- fried food—think “crispy batter coating”: fried chicken, fries, chips and anything deep-fried
- salt—think “preserved and processed”: canned foods, frozen foods, deli meats and condiments
Drink water. You shower/bathe with water to clean the outside of your body, so drink water to clean the inside of your body. Start ordering water instead of soda (including diet soda) or alcohol with your meals. If you miss the effervescence of soda, drink sparkling water. You can even make your own sparkling water at home. It may taste bland at first, but your taste buds with adjust over time and the flavor of your food will take center stage. If you must have flavor in your drinks, infuse your water with lemon, lime, or cucumber slices…not those water “enhancers” with sweeteners and preservatives. You can also drink unsweetened tea or coffee as an alternative since they primarily consist of water and provide health benefits as well.
2. How it gets in
You use your mouth every time you eat, so it’s only natural that you should pay attention to your oral hygiene. What good is a great meal if you don’t have a healthy mouth to fully enjoy it? Additionally, your oral condition is a window to your overall health so you might want to take these tips seriously. Discover interesting foods & gifts for food lovers here!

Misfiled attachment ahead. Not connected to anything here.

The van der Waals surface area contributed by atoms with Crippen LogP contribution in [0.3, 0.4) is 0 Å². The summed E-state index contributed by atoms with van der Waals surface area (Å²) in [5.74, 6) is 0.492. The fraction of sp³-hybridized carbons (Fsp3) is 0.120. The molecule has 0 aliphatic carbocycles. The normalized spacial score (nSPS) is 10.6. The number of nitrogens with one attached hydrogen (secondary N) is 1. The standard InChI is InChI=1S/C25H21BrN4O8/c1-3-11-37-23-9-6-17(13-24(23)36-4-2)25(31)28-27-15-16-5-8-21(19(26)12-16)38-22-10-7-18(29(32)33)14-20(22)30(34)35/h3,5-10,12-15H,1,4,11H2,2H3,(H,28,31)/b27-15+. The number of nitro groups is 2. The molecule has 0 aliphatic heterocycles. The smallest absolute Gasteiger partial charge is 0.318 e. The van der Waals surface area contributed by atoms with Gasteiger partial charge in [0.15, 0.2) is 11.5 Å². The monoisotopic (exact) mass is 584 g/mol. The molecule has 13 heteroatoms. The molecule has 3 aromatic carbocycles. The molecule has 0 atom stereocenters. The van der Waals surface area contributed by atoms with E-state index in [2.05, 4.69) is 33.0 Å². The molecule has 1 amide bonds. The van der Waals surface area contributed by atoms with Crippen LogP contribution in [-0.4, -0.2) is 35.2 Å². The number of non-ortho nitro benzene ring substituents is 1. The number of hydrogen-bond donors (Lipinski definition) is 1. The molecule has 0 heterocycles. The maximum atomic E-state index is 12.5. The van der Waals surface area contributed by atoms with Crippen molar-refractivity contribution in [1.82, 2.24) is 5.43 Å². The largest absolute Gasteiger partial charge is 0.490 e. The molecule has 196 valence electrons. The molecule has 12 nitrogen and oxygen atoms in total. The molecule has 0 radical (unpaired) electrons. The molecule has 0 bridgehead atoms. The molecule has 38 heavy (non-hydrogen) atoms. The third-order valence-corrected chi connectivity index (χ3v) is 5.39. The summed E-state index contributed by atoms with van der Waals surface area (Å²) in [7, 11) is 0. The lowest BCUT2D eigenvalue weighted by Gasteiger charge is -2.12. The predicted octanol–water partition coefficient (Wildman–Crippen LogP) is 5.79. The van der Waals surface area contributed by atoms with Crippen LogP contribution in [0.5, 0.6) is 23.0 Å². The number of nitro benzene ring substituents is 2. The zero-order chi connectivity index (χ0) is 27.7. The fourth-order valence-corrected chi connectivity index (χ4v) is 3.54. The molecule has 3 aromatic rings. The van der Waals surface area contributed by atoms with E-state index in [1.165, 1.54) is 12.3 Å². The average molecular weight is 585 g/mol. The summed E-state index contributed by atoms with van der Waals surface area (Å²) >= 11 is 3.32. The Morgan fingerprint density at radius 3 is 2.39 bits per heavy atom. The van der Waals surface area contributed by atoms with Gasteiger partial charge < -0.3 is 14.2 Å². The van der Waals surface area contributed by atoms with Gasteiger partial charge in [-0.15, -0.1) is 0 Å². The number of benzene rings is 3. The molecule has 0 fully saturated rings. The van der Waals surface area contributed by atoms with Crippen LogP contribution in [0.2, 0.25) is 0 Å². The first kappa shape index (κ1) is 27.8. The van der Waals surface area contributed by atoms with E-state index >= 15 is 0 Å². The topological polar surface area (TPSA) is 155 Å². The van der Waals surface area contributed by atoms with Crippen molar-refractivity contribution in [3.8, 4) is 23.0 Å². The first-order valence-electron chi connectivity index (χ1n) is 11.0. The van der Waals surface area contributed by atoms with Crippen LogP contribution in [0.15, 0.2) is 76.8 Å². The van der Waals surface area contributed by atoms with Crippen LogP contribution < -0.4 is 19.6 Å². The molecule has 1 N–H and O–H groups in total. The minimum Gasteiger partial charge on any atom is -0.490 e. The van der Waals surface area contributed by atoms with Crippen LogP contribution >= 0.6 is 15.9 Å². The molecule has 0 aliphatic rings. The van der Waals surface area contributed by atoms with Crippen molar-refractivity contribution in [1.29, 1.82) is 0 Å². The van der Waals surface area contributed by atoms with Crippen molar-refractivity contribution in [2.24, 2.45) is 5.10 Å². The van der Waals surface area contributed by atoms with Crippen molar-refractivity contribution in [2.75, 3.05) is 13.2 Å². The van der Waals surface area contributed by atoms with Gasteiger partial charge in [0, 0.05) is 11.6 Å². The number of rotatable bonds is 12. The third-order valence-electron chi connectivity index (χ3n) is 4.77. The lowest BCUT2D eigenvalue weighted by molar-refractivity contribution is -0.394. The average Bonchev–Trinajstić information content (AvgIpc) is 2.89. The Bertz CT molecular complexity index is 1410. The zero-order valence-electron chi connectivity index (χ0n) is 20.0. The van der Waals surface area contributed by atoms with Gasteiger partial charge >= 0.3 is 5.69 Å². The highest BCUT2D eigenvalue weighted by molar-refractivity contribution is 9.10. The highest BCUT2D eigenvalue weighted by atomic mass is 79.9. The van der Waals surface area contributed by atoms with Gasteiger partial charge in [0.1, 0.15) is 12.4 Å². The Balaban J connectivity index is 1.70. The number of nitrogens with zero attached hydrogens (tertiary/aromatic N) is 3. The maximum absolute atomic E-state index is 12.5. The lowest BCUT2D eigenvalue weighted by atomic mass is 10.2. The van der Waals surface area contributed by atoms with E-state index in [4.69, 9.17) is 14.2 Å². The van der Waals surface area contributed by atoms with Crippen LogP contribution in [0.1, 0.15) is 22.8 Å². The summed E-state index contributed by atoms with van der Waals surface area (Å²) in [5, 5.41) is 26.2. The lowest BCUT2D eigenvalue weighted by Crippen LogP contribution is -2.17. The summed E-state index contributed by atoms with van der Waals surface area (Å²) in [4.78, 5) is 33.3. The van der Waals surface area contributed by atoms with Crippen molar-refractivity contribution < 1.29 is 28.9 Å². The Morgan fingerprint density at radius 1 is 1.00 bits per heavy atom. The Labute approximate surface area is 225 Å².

Brush at least 2x a day (once in the morning after you get up and again at night after your last meal) with a high quality electric toothbrush. Brushing twice a day with a manual toothbrush most likely isn’t enough because most people don’t brush long enough, or use the proper technique. It’s a good idea to get an electric toothbrush that automatically turns off after you’ve brushed 2 minutes, sufficient time to fully brush all of your teeth. Also, while you can get about 300 brush strokes with a manual toothbrush, high quality toothbrushes can yield a mind-boggling 10,000-30,000+ brush strokes per minute. According to Health.com, these are the most highly recommended toothbrushes by dentists:
- Foreo Issa Toothbrush – gentle rotating silicone bristles and sonic pulse technology; 35x more hygienic than standard bristles
- Sonicare Diamondclean – sonic technology delivers 31,000 brushstrokes per minute; 2-minute quadrant timer
- Rotadent Contour – small round head with soft, densely-packed bristles
Floss. Even the priciest top-of-the line toothbrushes may not get in every tiny crevice between your teeth which is why it’s still a good idea to floss effectively. Make it a regular habit after brushing and you’ll keep your pearly white eating tools healthy over your lifetime.
3. What goes out